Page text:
113. Season 6, Episode 1: “Coming Home” (Aired: 10/02/00 | Filmed: 08/14 – 08/22/00)

Fed up with being mortal, Ares calls upon Xena to help him restore his godhood, unaware that the Furies are conspiring against him.

Written by Melissa Good | Directed by Mark Beesley | Production No. V1411

2013 Ranking: N/A | 2017 Ranking: N/A | 2020 Ranking: N/A

Produced hastily in the middle of the season, this tacked-on premiere tries to provide some emotional continuity from last year while setting up Six’s new story interests. See more here.


114. Season 6, Episode 2: “The Haunting Of Amphipolis” (Aired: 10/09/00 | Filmed: 05/31 – 06/09/00)

Xena is forced to battle Mephistopheles when she returns to Amphipolis with Gabrielle and Eve to find her home haunted by evil.

Story by Edithe Swensen and Joel Metzger | Teleplay by Joel Metzger | Directed by Garth Maxwell | Production No. V1401

2013 Ranking: N/A | 2017 Ranking: N/A | 2020 Ranking: N/A

Although this “haunted house” show is not without its value for character, it’s clearly an example of style mattering more than substance — that’s common in Six. See more here.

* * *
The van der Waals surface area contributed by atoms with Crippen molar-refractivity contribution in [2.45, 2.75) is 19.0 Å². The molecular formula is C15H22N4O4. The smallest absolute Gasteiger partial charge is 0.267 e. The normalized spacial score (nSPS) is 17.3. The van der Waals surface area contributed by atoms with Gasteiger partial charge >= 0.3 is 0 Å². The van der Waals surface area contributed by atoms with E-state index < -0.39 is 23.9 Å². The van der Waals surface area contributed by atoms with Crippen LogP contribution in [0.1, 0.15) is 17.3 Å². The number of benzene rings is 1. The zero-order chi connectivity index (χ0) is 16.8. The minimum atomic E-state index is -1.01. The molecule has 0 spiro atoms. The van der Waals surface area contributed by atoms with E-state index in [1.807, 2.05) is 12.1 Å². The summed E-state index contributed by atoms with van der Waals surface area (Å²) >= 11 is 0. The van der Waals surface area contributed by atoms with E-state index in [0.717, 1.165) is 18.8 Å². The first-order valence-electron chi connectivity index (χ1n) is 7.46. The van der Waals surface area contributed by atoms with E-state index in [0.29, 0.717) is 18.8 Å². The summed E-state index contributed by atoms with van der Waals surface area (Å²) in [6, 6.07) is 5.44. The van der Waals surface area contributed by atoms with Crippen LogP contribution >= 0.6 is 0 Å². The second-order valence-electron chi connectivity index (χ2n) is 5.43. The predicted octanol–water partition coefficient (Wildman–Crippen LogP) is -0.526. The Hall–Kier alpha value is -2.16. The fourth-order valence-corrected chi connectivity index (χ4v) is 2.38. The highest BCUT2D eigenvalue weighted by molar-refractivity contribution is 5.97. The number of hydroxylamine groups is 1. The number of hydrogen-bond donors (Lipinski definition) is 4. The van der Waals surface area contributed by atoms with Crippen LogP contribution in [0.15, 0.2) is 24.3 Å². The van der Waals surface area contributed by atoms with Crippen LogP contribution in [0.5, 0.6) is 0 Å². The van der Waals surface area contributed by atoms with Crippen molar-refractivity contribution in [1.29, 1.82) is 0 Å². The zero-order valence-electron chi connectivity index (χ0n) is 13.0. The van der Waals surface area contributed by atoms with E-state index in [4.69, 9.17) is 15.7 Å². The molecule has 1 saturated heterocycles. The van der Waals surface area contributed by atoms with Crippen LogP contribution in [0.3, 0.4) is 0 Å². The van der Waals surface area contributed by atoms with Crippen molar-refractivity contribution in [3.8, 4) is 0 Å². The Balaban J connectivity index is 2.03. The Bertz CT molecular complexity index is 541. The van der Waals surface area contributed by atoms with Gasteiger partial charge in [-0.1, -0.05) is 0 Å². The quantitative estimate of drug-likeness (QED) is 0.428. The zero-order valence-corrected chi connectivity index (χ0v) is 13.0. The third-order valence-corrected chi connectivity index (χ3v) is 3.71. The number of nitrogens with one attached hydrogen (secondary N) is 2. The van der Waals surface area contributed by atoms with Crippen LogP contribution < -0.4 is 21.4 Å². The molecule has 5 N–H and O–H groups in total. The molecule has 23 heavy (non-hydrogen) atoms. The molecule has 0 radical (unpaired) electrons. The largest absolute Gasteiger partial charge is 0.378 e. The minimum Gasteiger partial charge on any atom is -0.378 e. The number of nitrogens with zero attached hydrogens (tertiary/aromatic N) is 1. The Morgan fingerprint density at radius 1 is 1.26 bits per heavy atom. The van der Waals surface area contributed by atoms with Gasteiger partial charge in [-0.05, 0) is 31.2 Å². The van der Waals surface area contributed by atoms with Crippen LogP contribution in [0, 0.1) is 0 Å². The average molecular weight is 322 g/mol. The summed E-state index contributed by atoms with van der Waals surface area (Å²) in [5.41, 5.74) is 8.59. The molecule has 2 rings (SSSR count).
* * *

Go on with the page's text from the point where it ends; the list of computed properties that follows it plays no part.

115. Season 6, Episode 3: “Heart Of Darkness” (Aired: 10/16/00 | Filmed: 05/10 – 05/19/00)

Xena fights to avoid inheriting the throne of Mephistopheles by devising a plan to turn the cocky archangel Lucifer into the King of Hell.

Written by Emily Skopov | Directed by Mark Beesley | Production No. V1402

2013 Ranking: HM | 2017 Ranking: HM | 2020 Ranking: N/A

Seeking a moral ambiguity that runs underneath much of the season, this entry has fun playing with Christian mythology, but it isn’t a great showcase for character. See more here.


116. Season 6, Episode 4: “Who’s Gurkhan?” (Aired: 10/23/30 | Filmed: 05/22 – 05/30/00)

When Gabrielle learns that her niece has been captured by the vicious raider Gurkhan, she sets sail for North Africa on a rescue mission with Xena, Eve, and Virgil.

Story by Robert Tapert | Teleplay by R.J. Stewart | Directed by Michael Hurst | Production No. V1404

2013 Ranking: #60 | 2017 Ranking: #60 | 2020 Ranking: #51

Six begins its mini-exploration of Gabrielle’s relationship with killing in this lavishly produced spectacle of sex and violence that nevertheless progresses her character. See more here.


117. Season 6, Episode 5: “Legacy” (Aired: 10/30/00 | Filmed: 06/12 – 06/22/00)